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Print lines consisting of a definition of a single C variable of type int, without initialization, optionally preceded by unsigned, and optionally followed by any single line // comment.

I am using

egrep "^int.*[a-zA-Z0-9].*[^=].*;|^ unsigned int.*[a-zA-Z0-9].*[^=].*;" myfile.txt

It prints

int x=9;
int dftr2;

while it does not print

int x;

and it should not print

int x=9;

Here is the content of myfile.txt

int x;
int x=9;
int dftr2;
unsigned int dftrxe2;
unsigned int w=1;

The use of egrep is compulsory.

3
  • does it have to be a single egrep command or are pipes between multiple egrep executions allowed?
    – MikeA
    Sep 12 '16 at 23:04
  • 4
    Is this homework?
    – Thor
    Sep 12 '16 at 23:10
  • 1
    your problem is this part .*[^=].*; because it requires the match to be at least 2 characters in length after int or unsigned int. it also does not properly exclude = as you want because .* is doing something you do not expect/understand.
    – MikeA
    Sep 12 '16 at 23:16
3

If I take your question literally (and don’t limit myself to trying to build on your incomplete answer) I believe that the correct answer is:

egrep '^\s*(unsigned\s+)?int\s+[_A-Za-z][_A-Za-z0-9]*\s*;\s*(//.*)?$' myfile.txt

Step by step:

  • ^ to anchor the search to the beginning of the line.
  • \s* to allow any number of whitespace characters (space or tab) to occur at the beginning of the line, before the declaration.
  • (unsigned\s+)? to allow “unsigned” to appear zero or one time.
    • If it is present, it is followed by one or more spaces — \s+.
  • int\s+ matches the “int” keyword, also followed by one or more spaces.
  • [_A-Za-z] — the first character of a C variable name must be a letter or an underscore (_).
  • [_A-Za-z0-9]* — subsequent characters of a C variable name may be letters, underscores, or digits.  There may be any number of them (including zero, since we’re talking about what follows the first character).
    • (Some C compilers probably impose a maximum identifier length.  I don’t remember whether the Standard does, and I’m not going to bother looking it up.)
  • \s* to allow any number of spaces …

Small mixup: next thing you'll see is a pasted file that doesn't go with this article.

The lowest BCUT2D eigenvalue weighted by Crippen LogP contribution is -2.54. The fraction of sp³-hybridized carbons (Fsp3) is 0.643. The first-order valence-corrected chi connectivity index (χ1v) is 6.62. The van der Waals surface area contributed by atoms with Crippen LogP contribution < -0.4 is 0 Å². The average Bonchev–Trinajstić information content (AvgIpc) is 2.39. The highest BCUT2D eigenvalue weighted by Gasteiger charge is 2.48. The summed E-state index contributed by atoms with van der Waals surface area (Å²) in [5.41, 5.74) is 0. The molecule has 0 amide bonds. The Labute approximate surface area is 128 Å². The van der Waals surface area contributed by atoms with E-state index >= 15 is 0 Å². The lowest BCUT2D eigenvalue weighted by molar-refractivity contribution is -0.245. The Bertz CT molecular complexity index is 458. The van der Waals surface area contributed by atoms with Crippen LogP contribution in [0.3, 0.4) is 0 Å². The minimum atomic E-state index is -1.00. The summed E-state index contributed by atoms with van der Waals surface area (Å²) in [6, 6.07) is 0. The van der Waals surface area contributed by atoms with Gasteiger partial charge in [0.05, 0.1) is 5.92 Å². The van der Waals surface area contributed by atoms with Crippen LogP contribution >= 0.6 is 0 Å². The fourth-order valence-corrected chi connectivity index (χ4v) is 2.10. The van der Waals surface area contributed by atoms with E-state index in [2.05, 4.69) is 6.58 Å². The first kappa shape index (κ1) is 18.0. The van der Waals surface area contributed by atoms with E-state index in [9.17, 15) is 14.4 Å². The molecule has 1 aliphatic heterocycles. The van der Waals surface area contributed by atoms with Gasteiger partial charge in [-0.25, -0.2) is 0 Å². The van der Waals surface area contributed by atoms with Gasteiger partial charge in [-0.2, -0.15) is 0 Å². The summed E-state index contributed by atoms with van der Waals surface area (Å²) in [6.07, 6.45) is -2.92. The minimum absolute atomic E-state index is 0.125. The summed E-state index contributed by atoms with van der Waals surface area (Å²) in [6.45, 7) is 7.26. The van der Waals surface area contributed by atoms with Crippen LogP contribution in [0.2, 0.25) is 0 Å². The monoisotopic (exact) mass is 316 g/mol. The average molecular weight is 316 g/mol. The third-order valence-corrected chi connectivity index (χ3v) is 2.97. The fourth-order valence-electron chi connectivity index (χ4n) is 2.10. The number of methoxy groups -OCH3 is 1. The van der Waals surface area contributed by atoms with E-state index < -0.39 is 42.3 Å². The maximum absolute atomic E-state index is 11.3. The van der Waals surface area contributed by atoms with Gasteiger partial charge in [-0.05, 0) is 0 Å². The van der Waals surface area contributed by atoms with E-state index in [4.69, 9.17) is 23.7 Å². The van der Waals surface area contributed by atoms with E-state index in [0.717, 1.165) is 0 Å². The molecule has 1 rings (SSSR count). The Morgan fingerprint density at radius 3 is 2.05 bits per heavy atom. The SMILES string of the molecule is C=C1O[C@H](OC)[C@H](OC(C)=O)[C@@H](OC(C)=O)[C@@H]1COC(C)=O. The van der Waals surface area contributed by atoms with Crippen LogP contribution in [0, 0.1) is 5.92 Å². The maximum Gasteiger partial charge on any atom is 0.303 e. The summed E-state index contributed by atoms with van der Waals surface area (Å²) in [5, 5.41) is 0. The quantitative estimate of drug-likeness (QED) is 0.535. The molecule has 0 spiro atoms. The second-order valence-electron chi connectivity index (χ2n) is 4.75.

• … before the ;.
  • \s* to allow any number of spaces after the semicolon.
  • (//.*)? — optionally allow a // comment, and
  • $ to anchor the search to the end of the line.

If you want, you can

  • replace \s with [[:space:]] or [SpaceTab],
    • If you’re typing this at the keyboard, you may need to type Ctrk+V and then Tab in order to get an actual tab character in the command line.  (Of course this won’t be an issue if you’re writing a script.)
  • replace [_A-Za-z] with [_[:alpha:]], and/or
  • replace [_A-Za-z0-9]* with [_[:alnum:]].

Counter-examples:

The

egrep '^(unsigned )?int [^=]*;' myfile.txt

command, shown in another answer, prints the following lines:

int a, b;               // Multiple variables declared.
int c; int d;           // Multiple “int” declarations.
int e; float f;         // Multiple declarations where only the first is an “int”.
int g[9];               // Array.
int *h;                 // Pointer.
int func();             // Function.
int 3D;                 // Illegal variable name.
int 42;                 // Not even an illegal variable name.

(which it should not print), and skips the following lines:

  int s;                // Space(s) at the beginning of the line.
int     t;              // Tab after “int”.
unsigned  int u;        // Multiple spaces after “unsigned”.
unsigned        int v;  // Tab after “unsigned”.

(which it should print).

1

This looks for lines starting with int or unsigned int for which the statement terminates with ; and does not contain =:

$ egrep '^(unsigned )?int [^=]*;' myfile.txt
int x;
int dftr2;
unsigned int dftrxe2;

Observe that this works with comments as well and correctly ignores any = in the comment. Consider this test file:

$ cat myfile2.txt
int y; // y=height
int z=1; // z is depth

This is the result:

$ egrep '^(unsigned )?int [^=]*;' myfile2.txt
int y; // y=height

Lastly, note that egrep is deprecated. grep -E is preferred:

grep -E '^(unsigned )?int [^=]*;' myfile.txt
0

Searching for int or unsigned int and then excluding anything found that include an = indicating something that is being initialized seems like it should do the job.

grep -E '^int|^unsigned int' myfile.txt | grep -Ev '='
3
  • Or egrep '^(unsigned )?int' to avoid typing both out.
    – thrig
    Sep 12 '16 at 23:18
  • 2
    (1) This command line is malformed, because the first egrep has an unspecified input, and the second one will read from the file and not the pipe. (2) But, even if we fix that, this rejects declarations that have a comment when there’s an = in the comment. Sep 13 '16 at 6:34
  • Well, I have corrected my answer per your objections. It does address the OP's original examples, so I won't remove it for its "lacking correctness".
    – MikeA
    Sep 15 '16 at 22:57

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